Pavilion that disintegrates under the weight of a two-year-old's Nikes=Bad architecture

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I like the look of her designs -- very organic, but also kind of the 70's Buck Rogers futuristic style.

 

But she's one of those "theoretical architects" that are such a problem these days.  They put together beautiful designs without much thought to whether they will work or not.  Calatrava is that way, too.  One architect told me about being in a room full of architects and Calatrava presented his big vision for a large building.  All of the "practical" architects in the room started rolling their eyes.  In the end, the building was never built.  It was simply not possible, largely from a plumbing perspective.

 

I've had arguments with some architects about this, too.  Frank Lloyd Wright, one of the sacred cows, is known for his beautiful buildings. But they are maintenance nightmares.  It's my contention that architecture is more about beauty, it's about buildings that work.  IMO, someone who designs buildings for aesthetics only isn't an architect, they're a painter.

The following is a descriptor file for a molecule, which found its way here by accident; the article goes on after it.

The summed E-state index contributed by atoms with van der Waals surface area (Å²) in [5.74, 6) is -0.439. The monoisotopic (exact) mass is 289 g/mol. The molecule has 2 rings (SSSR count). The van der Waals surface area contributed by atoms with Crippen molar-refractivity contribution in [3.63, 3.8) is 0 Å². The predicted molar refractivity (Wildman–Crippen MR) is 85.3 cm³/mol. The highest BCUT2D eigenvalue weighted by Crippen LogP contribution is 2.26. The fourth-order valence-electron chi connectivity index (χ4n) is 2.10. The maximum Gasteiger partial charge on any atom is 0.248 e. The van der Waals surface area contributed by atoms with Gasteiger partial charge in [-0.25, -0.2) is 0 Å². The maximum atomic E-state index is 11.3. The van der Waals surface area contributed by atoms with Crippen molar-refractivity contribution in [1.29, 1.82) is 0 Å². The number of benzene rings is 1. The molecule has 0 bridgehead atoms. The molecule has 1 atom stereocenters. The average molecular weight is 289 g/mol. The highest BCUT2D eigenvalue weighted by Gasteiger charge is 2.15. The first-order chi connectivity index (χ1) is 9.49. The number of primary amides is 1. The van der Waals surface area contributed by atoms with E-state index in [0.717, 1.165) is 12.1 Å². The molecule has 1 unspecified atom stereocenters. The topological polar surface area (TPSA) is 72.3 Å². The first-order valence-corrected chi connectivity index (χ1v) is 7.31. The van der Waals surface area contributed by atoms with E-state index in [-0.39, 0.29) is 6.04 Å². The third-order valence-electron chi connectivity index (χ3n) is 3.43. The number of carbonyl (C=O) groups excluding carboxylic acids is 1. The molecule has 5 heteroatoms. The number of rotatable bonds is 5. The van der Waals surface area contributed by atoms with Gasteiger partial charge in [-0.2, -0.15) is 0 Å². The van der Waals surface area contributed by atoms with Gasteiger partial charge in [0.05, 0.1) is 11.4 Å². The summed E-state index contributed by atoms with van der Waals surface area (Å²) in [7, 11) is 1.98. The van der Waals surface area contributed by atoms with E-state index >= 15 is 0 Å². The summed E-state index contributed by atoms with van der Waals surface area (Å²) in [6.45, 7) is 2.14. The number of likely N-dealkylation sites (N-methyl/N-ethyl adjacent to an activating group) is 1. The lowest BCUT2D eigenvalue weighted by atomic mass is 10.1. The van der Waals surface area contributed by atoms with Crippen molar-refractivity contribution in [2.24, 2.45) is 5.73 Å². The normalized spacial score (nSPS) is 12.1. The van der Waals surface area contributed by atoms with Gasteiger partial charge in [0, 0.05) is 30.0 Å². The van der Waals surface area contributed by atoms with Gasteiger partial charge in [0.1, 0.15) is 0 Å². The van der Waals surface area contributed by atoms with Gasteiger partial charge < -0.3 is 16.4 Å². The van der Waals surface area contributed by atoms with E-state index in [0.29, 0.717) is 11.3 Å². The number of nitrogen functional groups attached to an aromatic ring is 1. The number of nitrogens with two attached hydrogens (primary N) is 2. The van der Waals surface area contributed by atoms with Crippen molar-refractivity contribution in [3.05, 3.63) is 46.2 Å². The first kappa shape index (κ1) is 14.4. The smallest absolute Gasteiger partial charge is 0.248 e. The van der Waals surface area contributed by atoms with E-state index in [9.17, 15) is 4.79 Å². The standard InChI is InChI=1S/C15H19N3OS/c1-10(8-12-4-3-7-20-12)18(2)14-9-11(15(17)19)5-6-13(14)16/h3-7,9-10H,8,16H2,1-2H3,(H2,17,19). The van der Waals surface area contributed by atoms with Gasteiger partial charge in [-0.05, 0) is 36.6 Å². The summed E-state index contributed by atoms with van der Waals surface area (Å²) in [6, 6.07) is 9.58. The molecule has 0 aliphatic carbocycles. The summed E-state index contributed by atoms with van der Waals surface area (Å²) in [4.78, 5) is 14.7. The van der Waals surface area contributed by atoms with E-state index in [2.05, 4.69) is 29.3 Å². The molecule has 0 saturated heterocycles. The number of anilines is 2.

Back to ZH -- She had an exhibition of outdoor pavilions that she designed.  The whole thing was delayed weeks or months because construction was beyond difficult.  Once they were done and the exhibit opened, I went on the second day, not the first, and they were in terrible condition from people walking, standing, and sitting on them.  For the duration of the exhibition, most of them were roped off (not that people cared anyway), and in a constant state of being repaired.  

 

Pyramids=Good architecture

Pavilion that disintegrates under the weight of a two-year-old's Nikes=Bad architecture

 

That kind of dovetails into an experience I had recently.  One of my sons is considering either architecture or civil engineering.  So we visited with both schools at UH.  The civil engineering prof we met with mentioned that the difference between the two is that the architecture school was more about the art than the practicality of actually putting up a real, working building.

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I like the look of her designs -- very organic, but also kind of the 70's Buck Rogers futuristic style.